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ROUGH CUTS | A crisis is looming in our midst


We were absent again on this page yesterday. We apologize to our readers who have been religiously following up our column even if at times they do not agree with our views.

Last Sunday we had some relatives from General Santos City who came over to the house claiming they do a side trip since they were in Davao City for some other purpose during the week-end. They told us they took the occasion to pay us a visit after learning from Davao City-based kin that we underwent an operation early last month. They arrived at the house at the time that we normally face our computer to write our column, and we just have to attend to them since they seldom come to visit us and hardly had the chance of going to their place in the past as well.

And we had a great time together reminiscing about our very limited shared past and talking of an unlikely collaboration for the future since we know that we are already past our prime. 


In Davao del Norte and Davao de Oro Provinces including its component cities of Tagum and the Island Garden of Samal the residents’ outcry is loudest against what they claim to be the very poor service of their electricity distributor – the Northern Davao Electric Cooperative or NORDECO.

According to the complaining residents, the provinces could not achieve their full economic potential because many interested big-time investors are afraid to gamble their money in the provinces where there is no certainty as to the quality of the power supply that is needed to run their operation.

In the most promising of places in Davao del Norte – the Island City of Samal – businessmen sinking their money on tourism-related businesses are continuously getting the scare of their lives because of the possibility that they will have a hard time getting the ideal return on investments (ROI) because of the daily power outages that sometime happen as many as three times and lasting to from 3 t0 4 hours.

And if the establishment owners want to have a continuing power within their compound they have to procure and operate their own generators which, admittedly, are costly addition to their capital.

The same is true in Tagum City where the seat of the provincial government is based. Both the Province and the City of Tagum appear helpless at this point in time. Despite the people’s clamor and the local government officials’ desire to have a better power service, they are helpless for the simple reason that the NORDECO franchise is still in effect and their efforts to have it terminated earlier is meeting the strongest opposition from the officials of the power cooperative. And seemingly, they have Congress at their back – at least for the time being.

Meanwhile, in Davao City, in Panabo City and three other municipalities in Davao del Norte that chose to be served by the Davao City-based electric distribution company Davao Light during a referendum in the late 70s people and business investors can afford to be complacent considering that the power firm is always one or two steps ahead in responding to the growth requirements of its franchise areas.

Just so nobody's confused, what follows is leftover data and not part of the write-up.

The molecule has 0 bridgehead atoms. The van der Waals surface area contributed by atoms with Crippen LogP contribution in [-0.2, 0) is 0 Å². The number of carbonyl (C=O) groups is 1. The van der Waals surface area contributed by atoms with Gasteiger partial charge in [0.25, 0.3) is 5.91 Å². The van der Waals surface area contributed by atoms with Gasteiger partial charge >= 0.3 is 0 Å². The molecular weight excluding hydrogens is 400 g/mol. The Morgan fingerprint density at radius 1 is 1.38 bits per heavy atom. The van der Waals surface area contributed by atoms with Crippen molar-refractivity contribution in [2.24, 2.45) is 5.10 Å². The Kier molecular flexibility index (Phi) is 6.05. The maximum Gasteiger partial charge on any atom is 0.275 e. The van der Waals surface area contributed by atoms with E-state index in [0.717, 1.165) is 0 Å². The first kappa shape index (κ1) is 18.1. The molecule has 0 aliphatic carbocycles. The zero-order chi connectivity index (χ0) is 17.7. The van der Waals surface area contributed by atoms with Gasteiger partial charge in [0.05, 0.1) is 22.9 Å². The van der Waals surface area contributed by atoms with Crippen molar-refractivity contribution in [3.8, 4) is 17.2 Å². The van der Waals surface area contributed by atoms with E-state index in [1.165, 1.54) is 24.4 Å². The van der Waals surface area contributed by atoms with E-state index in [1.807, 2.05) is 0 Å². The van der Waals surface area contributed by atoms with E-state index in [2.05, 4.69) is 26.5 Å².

So many outsiders of the Davao Light franchise, more specifically of Davao City, could probably be thinking that the place is not experiencing any problem of any sort as far as services of existing utility companies.

On that aspect we can say they are wrong. All those believers of a non-problematic Davao City utility service users have to do is to scroll their mobile phones on a daily basis. And for certain they can see and read with silent rage as many as from ten to twenty advisories of water service interruptions in various parts in the entire three city districts.

Lately, the water service outages have become so prevalent that the water supplier agency has already resorted to  making the interruptions “rotational” in some areas. For example, in the barangay where we currently live since the onset of the pandemic, water service outages have occurred. Per the agency’s advisory our barangay’s schedule for water availability is during day time. But what is happening is that water comes out in our faucets starting late during the night and lost again by as early as 9 in the morning. Yet, our place is not even far from the water source at Calinan Riverside – barely 12 kilometers away.

But most of those complaining of water service outrages and even the lack of supply are consumers in communities of the second district – the city’s north sector. Even communities surrounding the Dumoy aquifer, the top source of Davao City’s potable water, are not also immune to water service interruptions.

From the frequency of the water service outages happening and the number of areas affected, who would not think that there is a looming water crisis in the city? Maybe only the naïve will not.


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